WLF Attorney Interviewed for FCPA Compliance and Ethics Report Blog Podcast

Attorney Thomas R. Fox, a prominent Foreign Corrupt Practices Act (FCPA) practitioner and author of a forthcoming WLF Legal Opinion Letter, “Is SEC Heading toward a Strict Liability Application of the Foreign Corrupt Practices Act?,” recently interviewed WLF Legal Studies Division Chief Counsel, Glenn Lammi, about WLF’s public interest work and our focus on the FCPA.

 Episode 151-Glenn Lammi, Washington Legal Foundation.

End of the Road in the Long-running “FTC v. Phoebe Putney” Saga

amurinoFeatured Expert Column – Antitrust/Federal Trade Commission

Andrea Agathoklis Murino, Goodwin Proctor LLP

Many months ago, I wrote about the ongoing saga that was the Federal Trade Commission’s (“FTC”) attempt to unwind the acquisition of Palmyra Park Hospital (“Palmyra”) by Phoebe Putney Health System Inc. (“Phoebe”) in Albany, Georgia. There were visits to all three levels of the federal court system (yes, even the Supremes!), as well as unexpected detours through various Georgia regulatory bodies. With the FTC’s announcement late last month that it was settling its administrative litigation with a behavioral remedy, we now know how this story ends.

Where We’ve Been

This journey began back in early-2011 with the FTC’s attempt to block the deal outright on the grounds that the combined entity would have had market shares in excess of 85% in the provision of acute care services in a six-county region. The FTC initially secured a preliminary injunction at the district court level but Phoebe successfully argued that despite the concentration levels, its acquisition was legal under the state action doctrine. The state action doctrine provides that where (1) there is a clearly articulated state policy to displace competition and (2) there is active supervision by the state of the policy or activity, otherwise anticompetitive activity will be permitted. Here, Phoebe argued the acquisition was immune under both prongs of the test because it was owned by the Hospital Authority of Albany-Dougherty County, and operated under Georgia’s Hospital Authorities Law.

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Two Cheers for the Tenth Circuit’s Temporary Stay of the CPSC’s New Magnet Safety Standard

zen magnetsOn April 1—no joke—the Consumer Product Safety Commission’s troubling new standard for magnet sets was slated to go into effect.  However, thanks to the efforts of the sole remaining distributor of Small Rare Earth Magnets (SREMs) in the United States, Zen Magnets LLC, consumer freedom won a last-minute reprieve.

As companies wishing to challenge final rules of federal agencies may typically do, Zen Magnets filed a stay of enforcement directly in the U.S. Court of Appeals covering its home state, Colorado in this case.  In rapid response to Zen Magnets LLC’s motion for a stay, the Tenth Circuit issued a same-day order to temporarily “stay the enforcement and effect of the Safety Standard for Magnet Sets promulgated by respondent Consumer Product Safety Commission on October 3, 2014, which goes into effect on April 1, 2015.”  In addition, the Court ordered CPSC to file a brief in response on or before today (April 14) “to assist the court in its review of the motion.”

Under the Federal Rules of Appellate Procedure, the Court had to consider four factors in issuing the motion to stay: likelihood of success on the merits; threat of irreparable harm; absence of harm to the government; and risk of harm to the public interest.  Just because the Tenth Circuit has issued the stay does not mean that it has decided the motion to stay enforcement will succeed.  Still, if the Court were convinced that the arguments Zen Magnets has presented in opposition to the Magnet Safety Standard were frivolous or had little chance to prevail, it is unlikely the Court would have issued even a temporary stay.  Since the appeals court’s review marks the first time any entity outside the agency’s purview has had an opportunity to check CPSC’s work, it is encouraging to see the Tenth Circuit forcing the agency to explain its unprecedented actions here. Continue reading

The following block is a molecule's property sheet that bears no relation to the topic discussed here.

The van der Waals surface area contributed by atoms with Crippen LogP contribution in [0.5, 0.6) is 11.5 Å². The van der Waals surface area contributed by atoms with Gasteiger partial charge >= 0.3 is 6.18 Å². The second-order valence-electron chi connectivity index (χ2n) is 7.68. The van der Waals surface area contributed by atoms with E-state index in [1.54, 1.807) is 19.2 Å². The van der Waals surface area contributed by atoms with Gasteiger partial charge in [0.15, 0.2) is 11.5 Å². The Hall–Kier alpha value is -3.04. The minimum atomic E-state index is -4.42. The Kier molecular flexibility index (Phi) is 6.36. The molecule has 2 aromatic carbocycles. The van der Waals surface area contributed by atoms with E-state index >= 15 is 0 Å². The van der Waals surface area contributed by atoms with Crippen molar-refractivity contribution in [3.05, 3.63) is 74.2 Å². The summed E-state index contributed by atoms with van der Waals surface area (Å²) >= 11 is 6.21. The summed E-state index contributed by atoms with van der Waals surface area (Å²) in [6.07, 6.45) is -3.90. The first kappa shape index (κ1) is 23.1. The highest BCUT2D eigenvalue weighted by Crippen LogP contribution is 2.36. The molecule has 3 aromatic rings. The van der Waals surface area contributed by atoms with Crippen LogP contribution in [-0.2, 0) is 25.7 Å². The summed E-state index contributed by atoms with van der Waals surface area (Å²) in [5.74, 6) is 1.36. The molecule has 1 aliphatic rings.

White House Privacy Protection Proposal Sets an Ominous Tone for Future Action

whitehouseSince its release in late February, the White House’s “Discussion Draft: Consumer Privacy Bill of Rights Act of 2015” has drawn a significant amount of friendly fire from privacy activists and even federal privacy regulators. Their criticism insinuates that the Discussion Draft is at best a floor, a starting point for more stringent regulation. That perspective should be quite troubling to those who work in and benefit from the Internet Economy, for as we discuss below, certain aspects of the draft impose burdens on data use that far outpace any that currently prevail or have been proposed at the federal level.

“Privacy Risk.The data rights and protections the Discussion Draft affords are predicated on consumers suffering a “privacy risk” harm. That harm is defined as “the potential for personal data, on its own or when linked to other information about an individual, to cause emotional distress, or physical, financial, professional or other harm to an individual” (our emphasis). This definition would enshrine into federal law broad, amorphous, and precautionary concepts of harm that are radically out of step with prevailing law. For instance, federal courts have almost uniformly rejected data-privacy-related class-action lawsuits where the injuries alleged reflect plaintiffs’ fears of financial harm or emotional concerns. One very recent example is a Middle District of Pennsylvania ruling, Storm v. Paytime, Inc. and Holt v. Paytime Harrisburg, Inc., in which the court found that plaintiffs who cannot allege harms that are “concrete in both a qualitative and temporal sense” lack standing to sue. An alleged injury that provides the basis for a federal law enforcement action should certainly be no less concrete. Some activists, however, view “privacy risk” as too difficult for consumers or regulators to prove and have called for an even broader concept of injury. Continue reading

Supreme Court Observations: Interpreting “Perez v. Mortgage Bankers Association”

supreme courtIn its 1997 decision, Paralyzed Veterans of Am. v. Arena, the U.S. Court of Appeals for the D.C. Circuit created an important bulwark against federal administrative agency evasion of notice-and-comment rulemaking. Under the “Paralyzed Veterans” doctrine, an agency had to comply with formal (and time-consuming) administrative procedures even when it claimed to be doing nothing more than interpreting existing rules, if the agency was de facto reversing its existing regulations. The Supreme Court’s decision last week in Perez v. Mortgage Bankers Assoc. unanimously set aside Paralyzed Veterans. The Court held that the Administrative Procedure Act (APA) does not require a regulatory agency to adhere to notice-and-comment rulemaking when it issues a rule interpreting one of its formal regulations.